Monday, May 18, 2020

Unearthing Heron, pt.7

A traditional song that Moore had heard from Woody Guthrie, but one that feels right being sung in an English pasture. I associate gooseberries with England, but apparently they are eaten in parts of the United States too. Covering this song was the idea of Moore, who also arranged it (he told me the rest of the band wasn’t that into the idea at the time). On its surface, the song is about a lost love who you'll give everything up for, even a tasty dessert. In the Guthrie version below you’ll hear this version is very similar, though noticeably Guthrie sing “had a piece of pie/had a piece of pudding” while Heron sings “had a peach pie/had a peach pudding.”  This is a perfect illustration of how folk music lyrics change over time.

You do wonder if the reason they recorded it twice was just because they had done two usable takes and they needed more content for a otherwise short album, but the song does bookend the album nicely. This version would’ve been at the end of Side 1 of the original LP. It’s only about 23 seconds long, but made longer to allow the first side of the album to fade out on only sounds of outdoors.

The song starts with Moore playing and singing, then Apps joins on the right, and Pook on the left. I thought that maybe this would’ve been the track where Jones actually sings too, but it’s just the three main singers, so I’ll have to be baffled over why Jones has a vocal credit on the album for a little longer.

Hank Williams also sang this song as a farewell song, as did Doc Watson. It’s also often known as a fiddle tune. But the exact story of what the song is about is a bit of a mystery. I found a person on trying to figure out if Sally Goodin was a real person (perhaps with the last name Goodwin). Another person responded that Sally was a very real person, a slave who had many children with her owner and was subsequently sold, the song being from the point of view of a daughter who never got to see her mom.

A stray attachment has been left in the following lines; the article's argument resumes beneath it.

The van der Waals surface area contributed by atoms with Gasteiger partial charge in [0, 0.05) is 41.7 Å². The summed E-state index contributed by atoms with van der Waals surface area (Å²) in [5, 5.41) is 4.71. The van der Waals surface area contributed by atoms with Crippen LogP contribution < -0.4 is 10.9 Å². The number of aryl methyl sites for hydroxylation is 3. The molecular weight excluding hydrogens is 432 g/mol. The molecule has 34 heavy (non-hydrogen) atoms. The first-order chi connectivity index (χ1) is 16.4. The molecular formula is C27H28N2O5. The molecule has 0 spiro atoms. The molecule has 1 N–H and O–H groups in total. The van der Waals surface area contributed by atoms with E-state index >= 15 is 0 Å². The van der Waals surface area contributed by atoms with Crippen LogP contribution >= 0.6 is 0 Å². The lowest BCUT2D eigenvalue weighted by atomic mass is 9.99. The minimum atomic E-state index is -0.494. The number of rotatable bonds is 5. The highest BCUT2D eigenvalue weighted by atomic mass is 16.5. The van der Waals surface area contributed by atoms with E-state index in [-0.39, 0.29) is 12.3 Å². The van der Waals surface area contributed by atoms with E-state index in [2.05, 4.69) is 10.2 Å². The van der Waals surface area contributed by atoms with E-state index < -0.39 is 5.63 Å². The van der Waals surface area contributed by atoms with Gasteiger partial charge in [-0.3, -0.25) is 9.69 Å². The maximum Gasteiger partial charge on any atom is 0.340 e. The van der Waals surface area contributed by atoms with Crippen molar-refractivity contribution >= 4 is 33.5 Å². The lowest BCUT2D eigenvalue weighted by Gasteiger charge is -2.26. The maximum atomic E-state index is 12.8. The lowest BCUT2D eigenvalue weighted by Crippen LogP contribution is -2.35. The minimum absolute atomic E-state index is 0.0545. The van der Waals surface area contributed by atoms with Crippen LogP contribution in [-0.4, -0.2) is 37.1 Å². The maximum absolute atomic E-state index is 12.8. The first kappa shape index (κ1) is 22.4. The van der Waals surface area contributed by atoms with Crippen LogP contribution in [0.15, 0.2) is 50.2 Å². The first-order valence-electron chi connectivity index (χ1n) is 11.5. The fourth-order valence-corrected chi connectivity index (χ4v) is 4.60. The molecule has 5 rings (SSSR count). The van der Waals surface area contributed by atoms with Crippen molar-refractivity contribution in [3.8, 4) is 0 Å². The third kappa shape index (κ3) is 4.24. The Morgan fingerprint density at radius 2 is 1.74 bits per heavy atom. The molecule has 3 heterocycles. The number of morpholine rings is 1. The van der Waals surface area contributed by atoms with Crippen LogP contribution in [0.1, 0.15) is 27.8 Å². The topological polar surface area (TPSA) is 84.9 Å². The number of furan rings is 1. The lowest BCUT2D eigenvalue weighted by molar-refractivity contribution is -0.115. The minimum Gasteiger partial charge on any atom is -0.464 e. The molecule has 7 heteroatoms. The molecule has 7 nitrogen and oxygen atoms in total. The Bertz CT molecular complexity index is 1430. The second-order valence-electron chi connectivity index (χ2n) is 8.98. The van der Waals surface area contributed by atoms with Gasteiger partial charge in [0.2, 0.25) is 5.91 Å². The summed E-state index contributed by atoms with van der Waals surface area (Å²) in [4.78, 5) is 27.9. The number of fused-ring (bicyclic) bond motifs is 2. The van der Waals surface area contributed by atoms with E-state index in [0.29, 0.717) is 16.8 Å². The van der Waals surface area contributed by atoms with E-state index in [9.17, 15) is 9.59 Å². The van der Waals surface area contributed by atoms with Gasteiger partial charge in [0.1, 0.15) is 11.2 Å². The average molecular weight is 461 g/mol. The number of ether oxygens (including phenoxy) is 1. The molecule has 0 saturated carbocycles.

The Bluegrass Picker’s Tune Book says that the song was originally called “Boatin’ Up Sandy,” referring to the Big Sandy River, and that Civil War confederates had renamed it after a Sally Goodin who ran a boarding house on the river. But again, you can find all sorts of theories on the Internet, and these are just a few.

Sources agree however, that the fiddle player Eck Robertson popularized the song in 1922 and its sort of known as a rite of passage for fiddle players to be able to play the song. Eck Robertson would say that the song was about a girl named Sally who had a fiddle contest to see which boyfriend to marry. She also was said to have many children, Eck would joke that she had 14 children, so he learned to play the song 14 different ways. 

Here's fiddle-player Daniel Carwile playing the song and talking a little bit about it.

Look down the road, who was a-comin
I thought to my soul I’d kill myself a-runnin
Strawberry pie, gooseberry puddin
But I’d give it all away to see my Sally Goodin
Had a peach pie, had a peach puddin
But I’d give it all away to see my Sally Goodin
Strawberry pie, gooseberry puddin
But I’d give it all away to see my Sally Goodin

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